This reminds me so much of Punching Bag Neil. “Science is clear! Humanity begins at conception!” Except it doesn’t. What starts at conception is a process of development. Where that development starts to matter is a complicated issue – so complicated, in fact, that we can’t really begin to talk about it when people on the right don’t even understand the basic biology behind the issue.

Update: I noticed that one key part of my post wasn’t reposted by this guy. It was this picture showing the breakdown of what Planned Parenthood does. It shows that only 3% of their services are directed towards abortions. But do these facts matter? Of course not!

Why can’t you people just admit the facts? Why can’t you admit that Planned Parenthood’s livelihood is abortion services? Why can’t you people just admit that the trumpeted Hyde Amendment is utterly meaningless, because money is fungible!

Support abortion if you so choose, but for God’s sake, quit lying!

So when the facts are inconvenient, the other side is lying. Got it.

Punching bags

Once again Neil has proved a great resource for punching bags. Following the link to one of his commenter’s blogs, I found this link to Cornelius Hunter. The guy has written an anti-science book or two and works for – you guessed it – the anti-science Discovery Institute. He has a post about convergent evolution, something he doesn’t appear to understand.

Imagine a future space explorer who travels to a distant galaxy and discovers an inhabited planet with an advanced civilization. In his visit he tours a great art museum. The halls are adorned with many beautiful paintings, but as the traveler walks through the museum an eerie feeling of deja vu overtakes him. The various exhibits he observes show different styles and movements that are uncannily similar to what he is familiar with from his home planet. Even particular paintings are incredibly similar to what he remembers.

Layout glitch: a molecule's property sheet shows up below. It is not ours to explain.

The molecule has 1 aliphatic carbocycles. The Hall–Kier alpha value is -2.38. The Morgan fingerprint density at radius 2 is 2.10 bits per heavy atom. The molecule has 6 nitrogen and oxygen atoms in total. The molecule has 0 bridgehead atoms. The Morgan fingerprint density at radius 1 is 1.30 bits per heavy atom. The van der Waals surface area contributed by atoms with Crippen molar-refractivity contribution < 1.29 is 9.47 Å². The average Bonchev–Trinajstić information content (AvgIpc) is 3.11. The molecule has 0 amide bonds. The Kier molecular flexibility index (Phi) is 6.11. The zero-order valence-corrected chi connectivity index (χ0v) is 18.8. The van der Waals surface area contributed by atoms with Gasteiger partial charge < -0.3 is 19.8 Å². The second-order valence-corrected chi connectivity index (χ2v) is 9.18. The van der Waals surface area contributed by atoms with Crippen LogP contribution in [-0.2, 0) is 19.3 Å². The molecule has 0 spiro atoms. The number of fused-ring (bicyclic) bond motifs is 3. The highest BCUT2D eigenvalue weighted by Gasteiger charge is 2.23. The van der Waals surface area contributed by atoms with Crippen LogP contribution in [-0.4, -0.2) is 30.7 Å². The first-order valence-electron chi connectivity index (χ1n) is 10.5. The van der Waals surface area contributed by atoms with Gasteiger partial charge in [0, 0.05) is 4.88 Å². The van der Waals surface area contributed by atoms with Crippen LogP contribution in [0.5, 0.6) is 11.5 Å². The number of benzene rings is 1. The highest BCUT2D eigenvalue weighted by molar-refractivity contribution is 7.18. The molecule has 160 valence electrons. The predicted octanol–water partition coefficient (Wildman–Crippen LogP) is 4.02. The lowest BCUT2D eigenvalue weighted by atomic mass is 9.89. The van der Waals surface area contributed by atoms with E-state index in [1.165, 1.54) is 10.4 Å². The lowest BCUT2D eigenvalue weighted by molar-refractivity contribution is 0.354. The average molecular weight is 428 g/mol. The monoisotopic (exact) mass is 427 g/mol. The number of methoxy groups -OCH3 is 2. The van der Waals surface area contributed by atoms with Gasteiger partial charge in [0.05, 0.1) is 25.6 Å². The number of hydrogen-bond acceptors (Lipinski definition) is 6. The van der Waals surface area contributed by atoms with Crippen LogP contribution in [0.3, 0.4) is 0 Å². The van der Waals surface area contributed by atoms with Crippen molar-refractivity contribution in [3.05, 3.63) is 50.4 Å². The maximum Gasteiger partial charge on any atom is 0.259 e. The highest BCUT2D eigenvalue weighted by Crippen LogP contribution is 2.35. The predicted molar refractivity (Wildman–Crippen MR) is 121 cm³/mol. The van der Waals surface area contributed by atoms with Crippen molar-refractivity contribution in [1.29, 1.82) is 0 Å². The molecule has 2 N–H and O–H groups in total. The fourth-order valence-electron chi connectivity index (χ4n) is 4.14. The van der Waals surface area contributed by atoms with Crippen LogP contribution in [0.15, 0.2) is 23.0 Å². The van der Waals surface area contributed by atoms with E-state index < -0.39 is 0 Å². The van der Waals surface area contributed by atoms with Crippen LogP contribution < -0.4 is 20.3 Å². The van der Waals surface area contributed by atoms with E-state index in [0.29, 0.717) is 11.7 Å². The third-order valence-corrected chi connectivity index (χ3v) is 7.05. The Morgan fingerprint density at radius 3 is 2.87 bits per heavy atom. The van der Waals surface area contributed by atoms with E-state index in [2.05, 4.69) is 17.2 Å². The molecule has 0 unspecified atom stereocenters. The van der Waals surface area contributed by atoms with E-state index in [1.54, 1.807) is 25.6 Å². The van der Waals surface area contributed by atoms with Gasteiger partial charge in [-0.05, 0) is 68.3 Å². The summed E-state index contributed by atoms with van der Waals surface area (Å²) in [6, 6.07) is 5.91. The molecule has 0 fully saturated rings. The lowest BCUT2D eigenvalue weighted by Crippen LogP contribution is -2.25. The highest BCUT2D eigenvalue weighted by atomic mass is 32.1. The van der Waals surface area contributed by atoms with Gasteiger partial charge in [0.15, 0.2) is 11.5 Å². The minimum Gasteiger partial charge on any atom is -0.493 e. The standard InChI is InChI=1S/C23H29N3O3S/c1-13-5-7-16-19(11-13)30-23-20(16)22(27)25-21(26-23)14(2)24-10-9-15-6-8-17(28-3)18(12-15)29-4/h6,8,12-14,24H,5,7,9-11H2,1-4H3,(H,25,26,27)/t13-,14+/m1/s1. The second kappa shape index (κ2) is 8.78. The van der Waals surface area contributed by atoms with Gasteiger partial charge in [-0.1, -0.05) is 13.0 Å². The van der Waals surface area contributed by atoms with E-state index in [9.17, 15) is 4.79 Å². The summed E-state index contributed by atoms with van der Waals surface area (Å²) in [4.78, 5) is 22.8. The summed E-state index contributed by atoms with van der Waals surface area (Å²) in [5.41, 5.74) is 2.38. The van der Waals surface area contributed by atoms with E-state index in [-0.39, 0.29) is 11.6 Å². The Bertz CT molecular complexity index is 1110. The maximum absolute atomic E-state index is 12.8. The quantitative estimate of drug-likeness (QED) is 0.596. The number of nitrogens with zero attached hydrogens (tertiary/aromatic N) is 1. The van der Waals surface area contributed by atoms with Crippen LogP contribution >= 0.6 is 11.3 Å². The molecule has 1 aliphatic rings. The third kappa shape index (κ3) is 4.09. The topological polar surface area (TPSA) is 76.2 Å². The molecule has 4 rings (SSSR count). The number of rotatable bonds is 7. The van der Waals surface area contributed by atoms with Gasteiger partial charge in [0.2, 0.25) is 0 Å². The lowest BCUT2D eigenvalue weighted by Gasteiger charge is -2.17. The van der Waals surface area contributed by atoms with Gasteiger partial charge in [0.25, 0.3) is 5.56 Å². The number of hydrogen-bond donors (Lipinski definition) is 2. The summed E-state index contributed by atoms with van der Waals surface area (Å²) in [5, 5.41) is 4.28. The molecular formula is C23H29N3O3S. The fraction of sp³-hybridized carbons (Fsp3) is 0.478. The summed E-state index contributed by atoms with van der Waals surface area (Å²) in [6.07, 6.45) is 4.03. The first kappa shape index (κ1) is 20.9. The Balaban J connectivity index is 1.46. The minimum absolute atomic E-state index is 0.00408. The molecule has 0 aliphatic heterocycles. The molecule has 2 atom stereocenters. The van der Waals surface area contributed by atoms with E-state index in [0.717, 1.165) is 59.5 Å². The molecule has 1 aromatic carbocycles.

Ergo, God.

But despite making his entire argument, and roughly half of the arguments from the Discovery Institute, Hunter continues.

This would be eerie because this high similarity has occurred for no apparent reason.

Well, gosh, he surely can’t be implying that convergent evolution happens for no apparent reason, can he? Because we do know that similar environments are a major cause. When two distantly related species which do not share a (recent) common ancestor are each in a similar environment with a similar niche to fill, they may both well fill it. Hunter may as well be saying that evolution itself happens for no apparent reason. We either know or can infer the reasons behind why many traits evolve. That they sometimes evolve independently and then converge does not throw the world of evolution on its head.

A million different paintings are possible, the traveler would never expect to see such similarity in independent masterpieces.

Except Earth doesn’t have a million different environments, broadly-speaking. And life has been around for 4 billion years. And not every option is equally viable. The odds, it turns out, really aren’t so bad. At least, ya know, when we feel like using facts and junk.

The level of convergence in biology has been found to be amazing in recent decades. Strikingly similar designs run all through the biological world. Such similarities do not bode well for evolution because (i) they are supposed to be independently created by chance events,

Chance? Nope. Wrong. They are created via nonrandom natural selection acting on populations that usually exist in similar environments and therefore have similar needs and/or possible outcomes.

(ii) often they must have arisen in different initial conditions,

The foundation of biology isn’t turned on its head because organisms use a different starting point. In fact, we ought to expect many different starting conditions; we see different biochemical pathways, different genes, and even different (sometimes subtle) morphology which all indicate differing evolutionary histories. That these pathways converge is indicative of patterns in the way life operates, not of the Jesus answer Hunter wants. Indeed, instead of Hunter’s anti-science response of “Nuh-uh, couldn’ta happen’d!”, we have some very interesting questions raised through ever-increasing discovery.